Glycerol-Free SP6 RNA Polymerase (HC)

SP6 RNA Polymerase is a DNA-dependant RNA Polymerase originating from the SP6 bacteriophage and is used for in vitro transcription (IVT). SP6 RNA Polymerase can be used for mRNA vaccine production, as well as other RNA-based therapeutic and research applications, including miRNA and siRNA synthesis, synthesis of sgRNA for the CRIPR/Cas9 system and in isothermal diagnostic methods, such as nucleic acid sequence-based amplification (NASBA).

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Meridian's Glycerol-Free SP6 RNA Polymerase (HC)

  • Synthesis of guide RNA for gene targeting

  • Synthesis of RNA probes for hybridization or RNA templates for in vitro RNA translation

  • Radiolabelled/fluorescently labelled RNA probe preparation

  • Nucleic acid sequence-based amplification (NASBA)

Glycerol-Free SP6 RNA Polymerase (HC), MRNA106

Available in 10,000 Unit or 50,000 Unit aliquots

Glycerol-Free SP6 RNA Polymerase (HC) is a high concentration (500 U/µL) DNA-dependent RNA Polymerase with very high specificity for the SP6 phage double-stranded promoter sequence. The enzyme catalyzes the 5’→3’ synthesis of RNA on either single-stranded DNA or double-stranded DNA downstream from the promoter. Glycerol-Free SP6 RNA Polymerase (HC) has been optimized to deliver excellent, stable performance without glycerol, allowing you to develop in vitro transcription workflows with a high-quality enzyme that delivers reliable results with the added capability for lyophilization. This gives you the flexibility to confidently store reaction mixtures at ambient temperature or produce diagnostic assays that rely on miniaturized reaction components.

FAQs: Glycerol-Free SP6 RNA Polymerase (HC)

RNA polymerase from a SP6 bacteriophage is very selective and efficient, resulting a high frequency of transcription initiation and effective elongation. These features result in an RNA elongation that is approximately five-fold faster than for E. coli RNA polymerase; hence, the SP6 promoter is a much stronger promoter than the E. coli promoter.

SP6 Promoter

SP6 RNA polymerase is very selective and efficient, resulting both in a high frequency of transcription initiation and effective elongation. SP6 RNA polymerase starts transcription at the underlined G in the promoter sequence. The polymerase then transcribes using the opposite strand as a template from 5’->3’. The first base in the transcript will be a G.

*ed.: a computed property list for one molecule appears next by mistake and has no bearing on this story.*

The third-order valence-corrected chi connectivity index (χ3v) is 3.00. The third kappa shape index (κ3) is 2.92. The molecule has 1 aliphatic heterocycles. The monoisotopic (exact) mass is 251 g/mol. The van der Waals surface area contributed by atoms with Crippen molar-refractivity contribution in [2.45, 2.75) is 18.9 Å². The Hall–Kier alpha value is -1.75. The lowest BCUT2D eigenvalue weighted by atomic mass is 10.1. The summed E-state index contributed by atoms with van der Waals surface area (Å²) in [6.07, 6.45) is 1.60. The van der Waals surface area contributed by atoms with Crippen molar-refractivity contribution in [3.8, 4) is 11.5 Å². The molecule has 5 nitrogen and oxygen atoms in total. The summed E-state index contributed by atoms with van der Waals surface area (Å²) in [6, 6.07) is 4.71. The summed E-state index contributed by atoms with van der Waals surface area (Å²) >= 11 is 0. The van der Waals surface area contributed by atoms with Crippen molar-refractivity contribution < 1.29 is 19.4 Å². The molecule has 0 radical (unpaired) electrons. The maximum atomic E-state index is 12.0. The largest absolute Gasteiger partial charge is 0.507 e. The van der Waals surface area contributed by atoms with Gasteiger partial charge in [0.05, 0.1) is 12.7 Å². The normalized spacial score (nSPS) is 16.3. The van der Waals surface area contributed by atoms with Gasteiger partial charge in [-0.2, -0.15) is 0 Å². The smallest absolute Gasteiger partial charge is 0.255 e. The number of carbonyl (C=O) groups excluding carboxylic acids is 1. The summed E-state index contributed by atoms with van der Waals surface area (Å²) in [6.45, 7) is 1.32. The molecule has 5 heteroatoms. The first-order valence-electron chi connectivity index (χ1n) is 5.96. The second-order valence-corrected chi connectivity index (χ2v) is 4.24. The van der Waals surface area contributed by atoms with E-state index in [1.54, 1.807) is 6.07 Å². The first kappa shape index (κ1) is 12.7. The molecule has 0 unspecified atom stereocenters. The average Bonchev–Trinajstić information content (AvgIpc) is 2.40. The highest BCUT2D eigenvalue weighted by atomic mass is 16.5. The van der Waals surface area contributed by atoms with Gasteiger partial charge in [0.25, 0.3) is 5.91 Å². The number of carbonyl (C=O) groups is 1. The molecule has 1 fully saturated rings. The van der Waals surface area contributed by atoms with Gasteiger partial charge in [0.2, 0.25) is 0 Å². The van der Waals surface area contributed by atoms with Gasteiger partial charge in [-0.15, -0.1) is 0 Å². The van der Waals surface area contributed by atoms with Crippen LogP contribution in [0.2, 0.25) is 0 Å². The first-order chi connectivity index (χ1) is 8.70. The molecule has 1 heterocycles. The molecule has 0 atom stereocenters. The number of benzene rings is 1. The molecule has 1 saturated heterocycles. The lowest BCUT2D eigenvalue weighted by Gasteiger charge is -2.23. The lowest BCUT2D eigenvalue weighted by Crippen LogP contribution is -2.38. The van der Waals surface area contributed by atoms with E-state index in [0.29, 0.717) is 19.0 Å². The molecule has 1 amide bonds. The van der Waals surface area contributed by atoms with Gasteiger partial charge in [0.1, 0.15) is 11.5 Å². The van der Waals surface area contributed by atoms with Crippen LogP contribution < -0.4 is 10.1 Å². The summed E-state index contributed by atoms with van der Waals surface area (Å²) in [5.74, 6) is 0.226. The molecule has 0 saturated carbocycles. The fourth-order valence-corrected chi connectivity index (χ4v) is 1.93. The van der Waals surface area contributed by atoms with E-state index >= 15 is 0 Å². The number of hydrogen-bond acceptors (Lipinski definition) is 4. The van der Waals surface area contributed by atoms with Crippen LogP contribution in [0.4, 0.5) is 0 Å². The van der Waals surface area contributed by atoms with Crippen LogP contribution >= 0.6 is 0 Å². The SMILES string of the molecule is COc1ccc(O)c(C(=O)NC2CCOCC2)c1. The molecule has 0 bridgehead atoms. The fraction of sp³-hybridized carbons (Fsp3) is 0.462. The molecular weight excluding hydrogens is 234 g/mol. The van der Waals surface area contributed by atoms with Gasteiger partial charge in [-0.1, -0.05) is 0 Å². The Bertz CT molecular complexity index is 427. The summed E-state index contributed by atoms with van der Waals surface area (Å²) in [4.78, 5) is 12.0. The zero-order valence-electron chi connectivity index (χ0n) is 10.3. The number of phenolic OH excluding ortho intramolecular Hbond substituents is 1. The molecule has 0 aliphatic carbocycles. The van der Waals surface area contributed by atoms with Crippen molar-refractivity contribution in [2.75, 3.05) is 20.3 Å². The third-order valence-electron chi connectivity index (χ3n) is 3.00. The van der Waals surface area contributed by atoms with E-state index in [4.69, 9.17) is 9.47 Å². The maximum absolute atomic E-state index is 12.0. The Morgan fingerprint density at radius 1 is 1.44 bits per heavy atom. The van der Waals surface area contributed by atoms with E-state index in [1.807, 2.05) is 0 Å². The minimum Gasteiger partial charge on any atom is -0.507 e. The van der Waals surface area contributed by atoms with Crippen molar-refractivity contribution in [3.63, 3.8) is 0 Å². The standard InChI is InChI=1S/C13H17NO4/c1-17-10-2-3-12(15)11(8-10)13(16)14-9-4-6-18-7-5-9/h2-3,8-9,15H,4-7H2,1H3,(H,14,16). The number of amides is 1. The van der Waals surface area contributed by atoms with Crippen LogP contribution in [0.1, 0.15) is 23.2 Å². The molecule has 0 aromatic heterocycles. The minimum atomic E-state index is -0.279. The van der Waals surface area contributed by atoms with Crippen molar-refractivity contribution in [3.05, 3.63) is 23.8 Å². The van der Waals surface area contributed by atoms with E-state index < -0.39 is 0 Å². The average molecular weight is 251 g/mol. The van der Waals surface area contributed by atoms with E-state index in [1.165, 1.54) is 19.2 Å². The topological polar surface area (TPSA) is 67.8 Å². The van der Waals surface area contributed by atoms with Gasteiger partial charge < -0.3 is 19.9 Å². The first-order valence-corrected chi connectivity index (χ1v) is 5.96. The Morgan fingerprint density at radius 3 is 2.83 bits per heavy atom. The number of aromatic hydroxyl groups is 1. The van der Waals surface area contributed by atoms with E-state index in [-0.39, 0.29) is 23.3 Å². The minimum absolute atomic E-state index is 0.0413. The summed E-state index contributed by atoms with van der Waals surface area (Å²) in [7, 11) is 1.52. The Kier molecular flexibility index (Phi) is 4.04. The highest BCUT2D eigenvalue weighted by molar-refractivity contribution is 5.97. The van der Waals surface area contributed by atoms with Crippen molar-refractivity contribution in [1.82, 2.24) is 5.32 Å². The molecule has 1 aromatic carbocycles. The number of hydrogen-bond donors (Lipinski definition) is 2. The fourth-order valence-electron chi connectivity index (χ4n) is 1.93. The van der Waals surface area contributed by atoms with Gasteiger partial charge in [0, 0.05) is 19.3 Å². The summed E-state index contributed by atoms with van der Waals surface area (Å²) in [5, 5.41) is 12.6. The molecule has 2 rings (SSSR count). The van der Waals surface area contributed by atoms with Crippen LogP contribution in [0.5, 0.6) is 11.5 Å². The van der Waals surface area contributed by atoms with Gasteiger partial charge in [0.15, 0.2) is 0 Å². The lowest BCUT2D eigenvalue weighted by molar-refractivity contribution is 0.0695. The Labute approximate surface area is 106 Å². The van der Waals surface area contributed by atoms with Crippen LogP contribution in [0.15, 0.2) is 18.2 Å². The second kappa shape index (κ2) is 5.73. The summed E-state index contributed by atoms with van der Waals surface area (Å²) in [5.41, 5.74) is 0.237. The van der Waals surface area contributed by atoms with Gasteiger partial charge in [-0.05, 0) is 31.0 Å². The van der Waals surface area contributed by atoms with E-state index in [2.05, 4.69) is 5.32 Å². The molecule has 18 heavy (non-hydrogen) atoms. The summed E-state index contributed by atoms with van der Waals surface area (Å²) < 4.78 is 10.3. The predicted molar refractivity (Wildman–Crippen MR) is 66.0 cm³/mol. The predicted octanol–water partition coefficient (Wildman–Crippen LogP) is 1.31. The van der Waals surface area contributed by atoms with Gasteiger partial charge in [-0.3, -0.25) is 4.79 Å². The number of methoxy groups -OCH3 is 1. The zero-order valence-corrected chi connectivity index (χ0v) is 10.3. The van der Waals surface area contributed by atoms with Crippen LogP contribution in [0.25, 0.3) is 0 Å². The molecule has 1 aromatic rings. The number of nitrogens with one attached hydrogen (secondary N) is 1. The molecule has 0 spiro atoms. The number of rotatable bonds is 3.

The DNA contacts made by SP6 RNA polymerase have been mapped during binding and during the subsequent initiation of transcription. The RNA polymerase alone protects 19 bases in a region from -21 to -3. The reason for some literature suggesting additional bases after this G is because synthesis of the hexanucleotide mRNA (ATTTAGGTGACACTATAGAAGA), expands the length of the sequence protected by the RNA polymerase1.

1. Pavco P. A. and Steege D, A. Characterization of elongating T7 and SP6 RNA polymerases and their response to a roadblock generated by a site-specific DNA binding protein. NAR 19 (17): 4639–4646 (1991).

No, the SP6 RNA Polymerase recognizes the SP6 Promoter sequence and then transcribes using the final G of the promoter as the first base to transcribe the opposite strand as a template from 5’->3’.

Higher yields of RNA may be obtained by raising rNTP concentrations and Mg2+ concentration (to 4 mM above the total NTP concentration). Inorganic pyrophosphatase can also be added to a final concentration of 4 units/mL to try to lower feedback inhibition caused by the build-up of pyrophosphates that bind and precipitate Mg2+ ions.
RNases are ubiquitous in the environment and a significant risk factor during RNA production. The activity of RNases is blocked using RNase inhibitor. We recommend using RNase inhibitor (MDX056) in the reaction.

Degraded the RNA product caused by RNase contamination is often the main cause. We recommend using RNase inhibitor (MDX056) in the reaction. The DNA should also be prepared free of NaCl, as SP6 RNA Polymerase is sensitive to NaCl inhibition.

SP6 RNA Polymerase is encoded by bacteriophage SP6, this is remarkably similar in structure and activity to T7 RNA polymerase, which is encoded by bacteriophage T7, both can be used to synthesize RNA sequences from short DNA templates which contain the 18 base pair promoter region, however the promoter sequences are highly specific.
The SP6 RNA polymerase start site can be advantageous in large-scale syntheses where high concentrations of RNA can lead to aggregation, however it does require a complete duplex DNA substrate for efficient synthesis, unlike the T7 RNA polymerase which works efficiently when only the 18 base promoter region is double stranded.
SP6 RNA polymerase consistently produces higher yields of RNA than does T7 RNA polymerase, and the reactions can be easily scaled up to produce milligram quantities of RNA and so it is the preferred enzyme for mRNA vaccine production.

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